In class I find myself on the one hand pointing-out the flaws in their perceptions of the reality of the model's form as transposed into the individual student's own clay model, and on the other trying to get them to understand that getting the form 'correct' is not the point of the whole idea of sculpture it is making a coherent expression. For instance I show them examples of where not-getting-it-correct works better (i.e., - Michelangelo's 'Pieta' in St. Peters) because its distortions convey the expressive feeling better than if it was truer-to-life in actual form. I find myself professing about the 'proper' use of the figure without having the street-cred of actually working the figure as a whole in my own efforts.

Given that rather lengthy set-up, what I'd like to know is how do you see these self-portrait heads going as sculpture? Franz Xavier Messerschmidt had very specific reasons for doing his wonderful heads (here is an excellent essay on him: << http://www.johncoulthart.com/feuille...idt-1736-1783/ >> ) and though I don't think you are quite so far off the beaten path with yours (zombies aside) <grin> I'd very much like to hear your thoughts on the issue.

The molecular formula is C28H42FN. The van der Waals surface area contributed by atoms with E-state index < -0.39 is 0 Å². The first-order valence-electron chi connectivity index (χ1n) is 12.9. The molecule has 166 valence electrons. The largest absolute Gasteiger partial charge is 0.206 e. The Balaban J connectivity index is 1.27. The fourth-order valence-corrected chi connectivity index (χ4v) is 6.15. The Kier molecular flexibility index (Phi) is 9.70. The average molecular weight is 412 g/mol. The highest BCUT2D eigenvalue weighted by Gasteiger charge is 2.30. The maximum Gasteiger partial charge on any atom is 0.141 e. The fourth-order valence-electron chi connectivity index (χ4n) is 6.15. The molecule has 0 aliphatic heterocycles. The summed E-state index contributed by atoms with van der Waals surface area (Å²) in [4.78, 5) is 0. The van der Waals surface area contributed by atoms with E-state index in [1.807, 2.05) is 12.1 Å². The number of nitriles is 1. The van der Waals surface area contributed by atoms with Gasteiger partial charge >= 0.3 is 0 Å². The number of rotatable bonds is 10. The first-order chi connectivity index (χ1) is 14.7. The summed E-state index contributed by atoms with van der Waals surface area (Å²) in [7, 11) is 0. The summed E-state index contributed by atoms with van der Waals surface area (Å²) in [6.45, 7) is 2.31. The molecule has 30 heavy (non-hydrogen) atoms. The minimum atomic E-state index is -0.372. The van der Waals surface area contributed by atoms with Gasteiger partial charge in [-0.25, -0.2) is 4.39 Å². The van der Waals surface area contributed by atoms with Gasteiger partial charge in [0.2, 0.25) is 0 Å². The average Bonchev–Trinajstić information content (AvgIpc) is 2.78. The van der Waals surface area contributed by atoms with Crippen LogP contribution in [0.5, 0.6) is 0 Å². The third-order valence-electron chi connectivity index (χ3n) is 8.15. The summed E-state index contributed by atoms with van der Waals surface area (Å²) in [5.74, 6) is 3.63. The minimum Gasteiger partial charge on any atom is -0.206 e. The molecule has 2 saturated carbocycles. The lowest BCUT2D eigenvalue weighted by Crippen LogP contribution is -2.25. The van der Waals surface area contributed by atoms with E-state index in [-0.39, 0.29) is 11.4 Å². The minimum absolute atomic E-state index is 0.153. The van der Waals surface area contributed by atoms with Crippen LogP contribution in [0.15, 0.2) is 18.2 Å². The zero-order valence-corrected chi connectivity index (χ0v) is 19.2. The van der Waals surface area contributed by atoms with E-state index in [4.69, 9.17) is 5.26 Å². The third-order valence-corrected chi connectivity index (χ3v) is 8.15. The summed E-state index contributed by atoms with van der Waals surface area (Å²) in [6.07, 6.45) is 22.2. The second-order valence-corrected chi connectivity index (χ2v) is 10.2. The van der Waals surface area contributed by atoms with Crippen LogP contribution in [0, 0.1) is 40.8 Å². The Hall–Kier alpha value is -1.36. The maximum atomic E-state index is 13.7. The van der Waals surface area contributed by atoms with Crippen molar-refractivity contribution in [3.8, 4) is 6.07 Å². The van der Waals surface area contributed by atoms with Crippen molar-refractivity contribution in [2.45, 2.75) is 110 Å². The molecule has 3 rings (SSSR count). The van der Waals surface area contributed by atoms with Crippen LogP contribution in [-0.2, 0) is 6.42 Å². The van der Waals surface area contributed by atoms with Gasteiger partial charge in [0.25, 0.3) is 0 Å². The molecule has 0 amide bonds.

Ever curious,
Don
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  #7  
Old 10-05-2009, 02:32 PM
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Alfred Alfred is offline
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Re: Various Self Portraits

Well Don, you forced me to do some research with the word "versimilitude". An interesting expression when applied to portraits.
As far as my own work, these simply started as studies. I had no intention to do anything with them other than photograph them and melt them down afterward. After completing the first three I saw there was potential in these little heads as a completed work. I envision them as being cast in resin with a mix of terra-cotta powder (something I'm experimenting with) and then the heads will be on a narrow chrome shaft inserted into a simple wood base. all the heads would be displayed together (sans the Zombie), along with a few more that I plan on doing. They would all be part of a new series of Fine Art sculpture I'm starting - an introspective journey into my life as an artist. These little heads help to open the door to seeing myself.